The idea and educational aim is similar to, say, the Discovery Channel’s Shark Week, still a draw after 25 years — a milestone also being celebrated as part of the festival. “Jaws,” obviously, serves a very different purpose. Just as we watch disaster movies to imagine catastrophic events, we watch “Jaws” to safely experience the terror and horrific result of a shark attack — albeit with a somewhat greater sense of could-this-happen unease.
Jawsfest will certainly be doing its part to keep the vicarious chills alive, as organizers have enlisted renowned effects artist Greg Nicotero of “The Walking Dead” to re-create the production’s gnarlier props for a “Behind the Screams” exhibit. (All in a day’s work for Nicotero, who also crafted a Bruce reproduction for the Vineyard’s previous Jawsfest in 2005.) “He’s already sent us a replica of [doomed swimmer] Chrissie Watkins’s arm, the one they find on the beach,” says festival producer Susan Sigel Goldsmith. “A jeweler here made the rings for the original, and those are long lost, so they’re refitting rings for us.
“That’s the kind of crazy stuff that’s going on — a fair number of body parts coming in,” Goldsmith continues, laughing. “Which I think is good for a ‘Jaws’ event.”
A related bit of happy news for fans: former stuntwoman and actress Susan Backlinie, who played Chrissie, will be appearing at the festival, limbs fully intact. Interviewed by phone from her home in Southern California, Backlinie, 65, is entertainingly matter-of-fact about her industry resume, which doesn’t extend too many years beyond “Jaws,” but includes some fun secondary credits. She spoofed her ill-fated swim in Spielberg’s “1941,” and, in 1981’s “The Great Muppet Caper,” lent an assist with Miss Piggy’s Esther Williams water ballet riff. Oh, and then there’s the wild animal training. “Remember the tiger that jumped out of the bush in ‘Apocalypse Now’?” she says. “That was mine.”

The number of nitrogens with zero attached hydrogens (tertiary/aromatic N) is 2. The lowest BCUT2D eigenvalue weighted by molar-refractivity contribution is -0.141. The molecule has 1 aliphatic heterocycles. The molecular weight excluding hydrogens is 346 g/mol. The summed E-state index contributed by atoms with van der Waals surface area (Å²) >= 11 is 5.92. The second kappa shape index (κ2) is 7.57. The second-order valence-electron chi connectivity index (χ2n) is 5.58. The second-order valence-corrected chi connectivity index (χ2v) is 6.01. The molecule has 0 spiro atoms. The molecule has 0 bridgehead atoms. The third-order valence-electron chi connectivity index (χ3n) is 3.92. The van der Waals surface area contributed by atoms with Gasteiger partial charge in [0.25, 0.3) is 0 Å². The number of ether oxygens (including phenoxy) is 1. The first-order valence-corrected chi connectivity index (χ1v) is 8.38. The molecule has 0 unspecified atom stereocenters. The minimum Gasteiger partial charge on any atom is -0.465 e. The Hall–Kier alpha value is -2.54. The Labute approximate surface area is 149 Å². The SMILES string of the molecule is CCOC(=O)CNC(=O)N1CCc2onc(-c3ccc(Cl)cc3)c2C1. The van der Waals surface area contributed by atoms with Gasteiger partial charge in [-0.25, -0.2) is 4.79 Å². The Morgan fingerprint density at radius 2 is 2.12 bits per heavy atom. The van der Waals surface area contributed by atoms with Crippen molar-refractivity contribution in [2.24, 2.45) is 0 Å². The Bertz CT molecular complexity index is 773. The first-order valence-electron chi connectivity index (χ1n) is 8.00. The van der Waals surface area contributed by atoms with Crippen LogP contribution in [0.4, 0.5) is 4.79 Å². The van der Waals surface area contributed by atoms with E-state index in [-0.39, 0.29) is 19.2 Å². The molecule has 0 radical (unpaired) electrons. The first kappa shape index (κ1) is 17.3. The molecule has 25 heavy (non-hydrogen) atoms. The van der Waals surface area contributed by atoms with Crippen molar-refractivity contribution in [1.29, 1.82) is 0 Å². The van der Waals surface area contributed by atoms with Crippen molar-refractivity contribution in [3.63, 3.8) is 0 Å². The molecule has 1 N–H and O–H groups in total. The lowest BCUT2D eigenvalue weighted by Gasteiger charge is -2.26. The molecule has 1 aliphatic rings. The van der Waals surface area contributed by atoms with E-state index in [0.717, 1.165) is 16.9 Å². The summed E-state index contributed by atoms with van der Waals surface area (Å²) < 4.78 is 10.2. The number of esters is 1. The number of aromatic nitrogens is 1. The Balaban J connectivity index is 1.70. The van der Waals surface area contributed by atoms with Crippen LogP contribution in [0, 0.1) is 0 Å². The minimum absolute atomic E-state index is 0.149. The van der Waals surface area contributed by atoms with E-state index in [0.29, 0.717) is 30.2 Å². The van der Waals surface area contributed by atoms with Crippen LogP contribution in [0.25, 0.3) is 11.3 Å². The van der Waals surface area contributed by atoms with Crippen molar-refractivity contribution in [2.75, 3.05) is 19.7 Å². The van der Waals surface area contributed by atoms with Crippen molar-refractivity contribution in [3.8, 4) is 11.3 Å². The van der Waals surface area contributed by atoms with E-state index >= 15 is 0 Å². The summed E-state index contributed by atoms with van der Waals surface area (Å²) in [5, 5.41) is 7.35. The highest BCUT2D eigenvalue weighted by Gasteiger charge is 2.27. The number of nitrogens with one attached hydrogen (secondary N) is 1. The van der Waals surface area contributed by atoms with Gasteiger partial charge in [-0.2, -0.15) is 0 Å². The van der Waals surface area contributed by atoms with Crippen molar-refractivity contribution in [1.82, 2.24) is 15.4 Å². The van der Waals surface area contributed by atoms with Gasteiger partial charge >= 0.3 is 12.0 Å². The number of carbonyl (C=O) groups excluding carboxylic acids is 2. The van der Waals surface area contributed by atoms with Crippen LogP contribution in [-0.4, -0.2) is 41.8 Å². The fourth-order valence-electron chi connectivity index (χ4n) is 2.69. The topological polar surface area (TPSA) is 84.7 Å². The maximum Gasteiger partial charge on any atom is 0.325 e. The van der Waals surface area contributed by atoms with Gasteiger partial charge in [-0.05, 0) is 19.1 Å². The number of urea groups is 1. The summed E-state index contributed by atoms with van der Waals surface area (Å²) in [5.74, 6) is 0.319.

No wonder Backlinie wasn’t overly fazed by strapping on a rig to have a gaggle of Spielberg’s crew guys yank her through the water shark-style. If anything, she’s a poster girl for not sweating the movie’s foreboding “Don’t go in the water” tagline. “I left the business about seven years after ‘Jaws’ to go sailing around the world,” she says. “Covered everything but the Panama Canal.”
If Backlinie isn’t one to replay her big moment in film history on some continuous reminiscence loop, that’s OK — the “Jaws” fan waters are teeming with diehards whose obsession keeps the film preserved in sharp detail. Take effects creator Nicotero, whose career path was set by youthful memories of seeing the movie. Goldsmith talks excitedly about Nicotero’s work on one of the featured Jawsfest attractions, a life-size replica of Quint, Brody, and Dreyfuss’s Hooper on the transom of Quint’s boat, the Orca. And how’s this for a passion project: He was working on the re-creation even before he knew the festival was scheduled, says Goldsmith.
Then there’s local fan Jim Beller, co-compiler of the recently published visual history “Jaws: Memories From Martha’s Vineyard,” who first caught the movie as a 9-year-old at a packed Charles Cinema back in ’75. The experience left such an impression that it spurred Beller to amass what is reputedly the world’s largest collection of “Jaws” memorabilia. It’s a sprawl that includes both amusingly familiar consumer tchotchkes and true rarities — everything from an original Bruce tooth and schematic to a shark facts poster that the Charles used to prime the queued-up crowd. (Beller won’t be bringing his stash to the festival, but you’ll be able to catch him running the “You’re Gonna Need a Bigger Boat” Tour, among other events.) “Before Blu-ray and DVD and VHS, collecting was a way to take the movie home with me,” says Beller, touching on another key to the film’s ever-lurking cultural presence — its prototypical merchandising blitz, still having a ripple effect on eBay.
But it’s not just about the swag, of course. “It’s a movie that has everything in it,” says Beller. “Those great water-level shots, great story, drama, suspense, horror, comedy — it’s one of those rare cases where everything works. It’s still the shark movie, even if some of the facts are wrong.
“And it’s just that fear of not knowing what’s under you when you’re out there swimming,” he says. “That feeling that no matter where you are, you’re in their territory. That’s why the movie will always work, for as long as people go in swimming.” Or don’t go in, as the case may be.